Nfld. & Labrador

Corner Brook Pulp and Paper to remove nearly century-old waste from Humber Canal

Barges found at the bottom of the canal, located near Deer Lake, date back to the canal's construction in 1920s.

Barges found at bottom of canal near Deer Lake date back to canal's construction in 1920s

The Deer Lake Power facility has been providing electricity to Corner Brook Pulp and Paper for over 90 years. Now, Kruger plans to clean up the 11 km canal that flows into the facility.

Nearly a hundred years after it sunk to the bottom, Corner Brook Pulp and Paper is putting together a plan to remove waste from the Humber Canal.

About a year ago residents spotted debris floating in the Humber Canal waters. Corner Brook Pulp and Paper then hired divers, who located two sunken barges used during the original construction of the canal between 1923-1925, and two barrels from the 1940s or '50s.

"It's certainly something from quite a number of years ago," said Darren Pelley, the general manager for Corner Brook Pulp and Paper.

"In fact, from many years prior to Kruger's operation of Corner Brook Pulp and Paper and Deer Lake Power."

The 11 kilometre Deer Lake Canal was built in the 1920s. This archival photo shows a steam shovel working to dig the canal in 1923. (Town of Deer Lake)

The Humber Canal is an 11-kilometre waterway that connects Grand Lake, the largest lake on Newfoundland, to the forebay at the Deer Lake Power facility. The water is then used to generate electricity to power Kruger's paper mill in Corner Brook.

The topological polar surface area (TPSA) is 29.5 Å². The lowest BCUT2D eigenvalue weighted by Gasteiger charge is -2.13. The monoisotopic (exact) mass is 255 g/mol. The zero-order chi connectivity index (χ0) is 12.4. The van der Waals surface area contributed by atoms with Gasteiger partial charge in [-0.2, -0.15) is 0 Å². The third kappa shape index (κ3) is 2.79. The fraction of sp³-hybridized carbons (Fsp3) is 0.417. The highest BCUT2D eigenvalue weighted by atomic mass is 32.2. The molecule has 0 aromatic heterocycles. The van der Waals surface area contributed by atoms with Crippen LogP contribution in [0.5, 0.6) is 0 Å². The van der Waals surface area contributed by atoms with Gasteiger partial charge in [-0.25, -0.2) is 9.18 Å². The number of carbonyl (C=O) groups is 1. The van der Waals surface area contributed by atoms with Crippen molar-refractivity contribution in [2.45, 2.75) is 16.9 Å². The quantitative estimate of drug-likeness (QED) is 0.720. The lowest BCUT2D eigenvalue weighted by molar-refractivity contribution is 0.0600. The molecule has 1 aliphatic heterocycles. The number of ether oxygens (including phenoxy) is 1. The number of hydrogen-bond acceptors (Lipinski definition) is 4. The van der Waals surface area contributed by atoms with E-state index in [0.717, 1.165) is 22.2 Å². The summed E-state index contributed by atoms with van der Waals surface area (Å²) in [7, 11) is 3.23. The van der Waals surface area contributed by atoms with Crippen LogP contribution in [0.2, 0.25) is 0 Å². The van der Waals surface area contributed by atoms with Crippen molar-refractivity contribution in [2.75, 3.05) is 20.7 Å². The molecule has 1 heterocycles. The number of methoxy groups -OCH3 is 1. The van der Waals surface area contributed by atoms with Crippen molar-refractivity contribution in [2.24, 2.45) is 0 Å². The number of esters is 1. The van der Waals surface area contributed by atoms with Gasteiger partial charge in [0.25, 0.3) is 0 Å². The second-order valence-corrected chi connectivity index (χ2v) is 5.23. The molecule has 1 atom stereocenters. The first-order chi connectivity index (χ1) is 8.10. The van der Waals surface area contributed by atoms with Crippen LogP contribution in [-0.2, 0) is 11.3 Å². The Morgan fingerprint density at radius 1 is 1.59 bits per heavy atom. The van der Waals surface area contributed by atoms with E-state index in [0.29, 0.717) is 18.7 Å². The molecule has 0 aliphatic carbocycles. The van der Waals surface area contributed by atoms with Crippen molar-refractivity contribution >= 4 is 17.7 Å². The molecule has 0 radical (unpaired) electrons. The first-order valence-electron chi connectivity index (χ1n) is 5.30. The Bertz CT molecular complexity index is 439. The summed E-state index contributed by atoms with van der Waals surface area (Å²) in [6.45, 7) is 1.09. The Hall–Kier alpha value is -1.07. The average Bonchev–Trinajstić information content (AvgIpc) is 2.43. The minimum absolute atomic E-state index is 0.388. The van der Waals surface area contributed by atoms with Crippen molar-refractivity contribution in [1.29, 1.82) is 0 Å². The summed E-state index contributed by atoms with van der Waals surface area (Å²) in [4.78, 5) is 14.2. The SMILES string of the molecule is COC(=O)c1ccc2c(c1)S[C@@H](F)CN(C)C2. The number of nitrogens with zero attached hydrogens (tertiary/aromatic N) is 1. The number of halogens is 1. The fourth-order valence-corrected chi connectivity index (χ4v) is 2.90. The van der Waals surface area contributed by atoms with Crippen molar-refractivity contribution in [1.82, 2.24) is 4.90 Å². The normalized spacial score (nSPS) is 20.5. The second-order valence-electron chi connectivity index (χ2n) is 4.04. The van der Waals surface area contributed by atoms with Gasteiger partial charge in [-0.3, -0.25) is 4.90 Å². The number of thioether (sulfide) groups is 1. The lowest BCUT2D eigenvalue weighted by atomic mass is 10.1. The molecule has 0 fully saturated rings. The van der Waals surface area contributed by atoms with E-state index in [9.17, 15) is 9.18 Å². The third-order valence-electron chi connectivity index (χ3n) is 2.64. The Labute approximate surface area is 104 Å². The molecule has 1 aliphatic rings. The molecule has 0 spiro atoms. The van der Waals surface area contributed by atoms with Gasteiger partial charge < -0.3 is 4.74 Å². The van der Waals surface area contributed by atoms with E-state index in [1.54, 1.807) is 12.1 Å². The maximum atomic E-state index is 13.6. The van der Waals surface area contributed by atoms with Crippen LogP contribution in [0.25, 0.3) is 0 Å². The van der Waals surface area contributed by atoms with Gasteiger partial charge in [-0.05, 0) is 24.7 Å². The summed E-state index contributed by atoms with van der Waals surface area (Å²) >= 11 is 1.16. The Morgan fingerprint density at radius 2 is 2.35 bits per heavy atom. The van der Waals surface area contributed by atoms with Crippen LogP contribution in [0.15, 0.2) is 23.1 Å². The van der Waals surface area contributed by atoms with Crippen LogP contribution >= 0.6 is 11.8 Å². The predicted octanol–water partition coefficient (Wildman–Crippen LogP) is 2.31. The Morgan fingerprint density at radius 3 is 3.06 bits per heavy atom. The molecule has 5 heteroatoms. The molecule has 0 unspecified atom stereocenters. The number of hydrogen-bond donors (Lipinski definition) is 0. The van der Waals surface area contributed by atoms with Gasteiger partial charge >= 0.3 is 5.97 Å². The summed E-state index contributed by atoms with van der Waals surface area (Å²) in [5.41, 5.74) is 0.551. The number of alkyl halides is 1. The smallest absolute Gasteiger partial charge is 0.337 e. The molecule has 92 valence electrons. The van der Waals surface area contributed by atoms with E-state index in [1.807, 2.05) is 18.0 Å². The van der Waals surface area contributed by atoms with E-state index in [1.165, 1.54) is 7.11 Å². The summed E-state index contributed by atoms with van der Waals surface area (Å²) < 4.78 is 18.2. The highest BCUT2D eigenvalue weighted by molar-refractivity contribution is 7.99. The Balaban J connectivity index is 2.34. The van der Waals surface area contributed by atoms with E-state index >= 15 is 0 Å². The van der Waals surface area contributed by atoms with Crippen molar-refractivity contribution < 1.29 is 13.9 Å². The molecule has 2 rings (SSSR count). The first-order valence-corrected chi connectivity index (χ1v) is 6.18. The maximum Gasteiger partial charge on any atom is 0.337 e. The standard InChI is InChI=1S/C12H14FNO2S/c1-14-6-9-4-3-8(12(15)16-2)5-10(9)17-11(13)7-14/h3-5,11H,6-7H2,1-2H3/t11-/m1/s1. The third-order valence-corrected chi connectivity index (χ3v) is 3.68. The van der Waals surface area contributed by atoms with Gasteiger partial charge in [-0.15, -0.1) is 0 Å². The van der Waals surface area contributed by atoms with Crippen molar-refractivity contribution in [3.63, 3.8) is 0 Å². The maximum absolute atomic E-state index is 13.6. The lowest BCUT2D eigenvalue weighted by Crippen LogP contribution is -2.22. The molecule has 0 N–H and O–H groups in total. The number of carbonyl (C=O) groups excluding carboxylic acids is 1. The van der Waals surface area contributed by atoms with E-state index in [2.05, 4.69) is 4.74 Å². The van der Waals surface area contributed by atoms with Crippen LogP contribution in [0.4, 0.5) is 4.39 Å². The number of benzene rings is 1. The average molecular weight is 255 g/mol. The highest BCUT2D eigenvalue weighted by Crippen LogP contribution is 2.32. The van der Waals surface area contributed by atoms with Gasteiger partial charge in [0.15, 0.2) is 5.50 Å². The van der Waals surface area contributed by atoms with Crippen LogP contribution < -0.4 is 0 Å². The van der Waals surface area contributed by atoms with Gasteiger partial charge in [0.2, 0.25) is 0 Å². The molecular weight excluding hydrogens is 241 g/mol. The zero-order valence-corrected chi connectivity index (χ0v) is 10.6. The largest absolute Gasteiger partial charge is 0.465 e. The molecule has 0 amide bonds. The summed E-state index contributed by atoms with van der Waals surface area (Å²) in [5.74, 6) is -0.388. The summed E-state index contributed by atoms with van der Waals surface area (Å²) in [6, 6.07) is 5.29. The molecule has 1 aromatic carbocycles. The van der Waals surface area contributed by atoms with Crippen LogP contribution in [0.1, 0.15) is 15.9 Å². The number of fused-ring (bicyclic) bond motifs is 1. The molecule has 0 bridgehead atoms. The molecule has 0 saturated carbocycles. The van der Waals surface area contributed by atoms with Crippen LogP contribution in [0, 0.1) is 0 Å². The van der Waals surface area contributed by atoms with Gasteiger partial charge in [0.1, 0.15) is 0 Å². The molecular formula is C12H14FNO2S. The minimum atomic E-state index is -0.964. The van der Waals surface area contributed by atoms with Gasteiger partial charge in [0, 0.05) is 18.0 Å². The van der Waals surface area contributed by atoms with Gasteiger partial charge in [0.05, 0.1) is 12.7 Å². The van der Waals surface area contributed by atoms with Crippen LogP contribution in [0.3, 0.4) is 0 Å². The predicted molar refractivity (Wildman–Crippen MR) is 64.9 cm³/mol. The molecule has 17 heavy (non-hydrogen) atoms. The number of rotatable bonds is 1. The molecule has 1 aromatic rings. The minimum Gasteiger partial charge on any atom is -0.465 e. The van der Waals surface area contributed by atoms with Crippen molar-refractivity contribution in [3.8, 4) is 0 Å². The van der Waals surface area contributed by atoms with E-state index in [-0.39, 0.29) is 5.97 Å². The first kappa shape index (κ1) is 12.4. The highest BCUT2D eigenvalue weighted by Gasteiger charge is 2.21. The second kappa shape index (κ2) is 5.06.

Pelley said they're not sure if the items were sunk in the canal intentionally, but said Kruger is committed to removing them. A cleanup plan has been submitted to the Newfoundland and Labrador government for approval, with the priority placed on getting the barrels removed first.

While he can't yet give a number on what the cost of removing the debris is, he said it is "significant." 

July completion

Government has sent the plan back to Corner Brook Pulp and Paper for clarification on some issues, but Pelley said the proposed plan involved a combination of divers and excavators.

Remnants of the old days of mill in Corner Brook are visible throughout the region. These wooden booms are still at the mouth of the Humber River near Corner Brook, decades since they were last used for floating logs down the river. (Google Maps)

He said while they want the barges and barrels removed as soon as possible, he said no water contamination was found during preliminary testing.

"We're targeting to be complete before July," he said.

"We take our environmental responsibilities seriously. So the important thing is we take the time do a proper plan."

With files from Corner Brook Morning Show

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